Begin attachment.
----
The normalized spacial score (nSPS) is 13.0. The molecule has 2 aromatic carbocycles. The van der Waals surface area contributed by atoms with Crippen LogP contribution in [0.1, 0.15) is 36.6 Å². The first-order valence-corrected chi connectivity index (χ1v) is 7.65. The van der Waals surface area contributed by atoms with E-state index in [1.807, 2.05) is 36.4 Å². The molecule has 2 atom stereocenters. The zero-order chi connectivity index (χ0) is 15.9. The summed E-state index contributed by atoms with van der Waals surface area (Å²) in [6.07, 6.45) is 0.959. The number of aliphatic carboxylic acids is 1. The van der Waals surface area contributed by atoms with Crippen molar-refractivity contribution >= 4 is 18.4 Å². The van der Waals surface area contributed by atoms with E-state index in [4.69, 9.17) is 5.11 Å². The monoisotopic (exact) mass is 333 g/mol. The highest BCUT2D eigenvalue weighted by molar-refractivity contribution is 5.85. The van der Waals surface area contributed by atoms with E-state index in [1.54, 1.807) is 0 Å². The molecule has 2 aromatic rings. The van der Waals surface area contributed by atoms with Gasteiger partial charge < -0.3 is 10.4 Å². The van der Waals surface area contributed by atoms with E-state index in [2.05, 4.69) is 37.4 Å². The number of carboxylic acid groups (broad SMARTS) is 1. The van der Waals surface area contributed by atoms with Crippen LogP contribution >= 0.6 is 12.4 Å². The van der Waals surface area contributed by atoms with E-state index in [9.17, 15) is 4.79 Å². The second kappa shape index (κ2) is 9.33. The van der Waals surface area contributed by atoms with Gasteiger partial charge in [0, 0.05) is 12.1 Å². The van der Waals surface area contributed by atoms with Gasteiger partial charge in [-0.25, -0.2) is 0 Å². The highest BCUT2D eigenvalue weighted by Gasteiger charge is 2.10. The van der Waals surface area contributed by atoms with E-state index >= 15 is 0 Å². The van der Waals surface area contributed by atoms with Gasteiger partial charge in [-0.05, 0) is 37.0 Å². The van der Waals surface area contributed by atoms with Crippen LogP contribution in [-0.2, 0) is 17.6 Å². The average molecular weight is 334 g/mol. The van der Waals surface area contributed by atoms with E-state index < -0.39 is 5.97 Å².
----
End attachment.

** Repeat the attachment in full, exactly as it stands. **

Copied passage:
The normalized spacial score (nSPS) is 13.0. The molecule has 2 aromatic carbocycles. The van der Waals surface area contributed by atoms with Crippen LogP contribution in [0.1, 0.15) is 36.6 Å². The first-order valence-corrected chi connectivity index (χ1v) is 7.65. The van der Waals surface area contributed by atoms with E-state index in [1.807, 2.05) is 36.4 Å². The molecule has 2 atom stereocenters. The zero-order chi connectivity index (χ0) is 15.9. The summed E-state index contributed by atoms with van der Waals surface area (Å²) in [6.07, 6.45) is 0.959. The number of aliphatic carboxylic acids is 1. The van der Waals surface area contributed by atoms with Crippen molar-refractivity contribution >= 4 is 18.4 Å². The van der Waals surface area contributed by atoms with E-state index in [4.69, 9.17) is 5.11 Å². The monoisotopic (exact) mass is 333 g/mol. The highest BCUT2D eigenvalue weighted by molar-refractivity contribution is 5.85. The van der Waals surface area contributed by atoms with E-state index in [1.54, 1.807) is 0 Å². The molecule has 2 aromatic rings. The van der Waals surface area contributed by atoms with Gasteiger partial charge < -0.3 is 10.4 Å². The van der Waals surface area contributed by atoms with E-state index in [2.05, 4.69) is 37.4 Å². The number of carboxylic acid groups (broad SMARTS) is 1. The van der Waals surface area contributed by atoms with Crippen LogP contribution >= 0.6 is 12.4 Å². The van der Waals surface area contributed by atoms with E-state index in [9.17, 15) is 4.79 Å². The second kappa shape index (κ2) is 9.33. The van der Waals surface area contributed by atoms with Gasteiger partial charge in [0, 0.05) is 12.1 Å². The van der Waals surface area contributed by atoms with Gasteiger partial charge in [-0.25, -0.2) is 0 Å². The highest BCUT2D eigenvalue weighted by Gasteiger charge is 2.10. The van der Waals surface area contributed by atoms with E-state index >= 15 is 0 Å². The van der Waals surface area contributed by atoms with Gasteiger partial charge in [-0.05, 0) is 37.0 Å². The van der Waals surface area contributed by atoms with Crippen LogP contribution in [-0.2, 0) is 17.6 Å². The average molecular weight is 334 g/mol. The van der Waals surface area contributed by atoms with E-state index < -0.39 is 5.97 Å².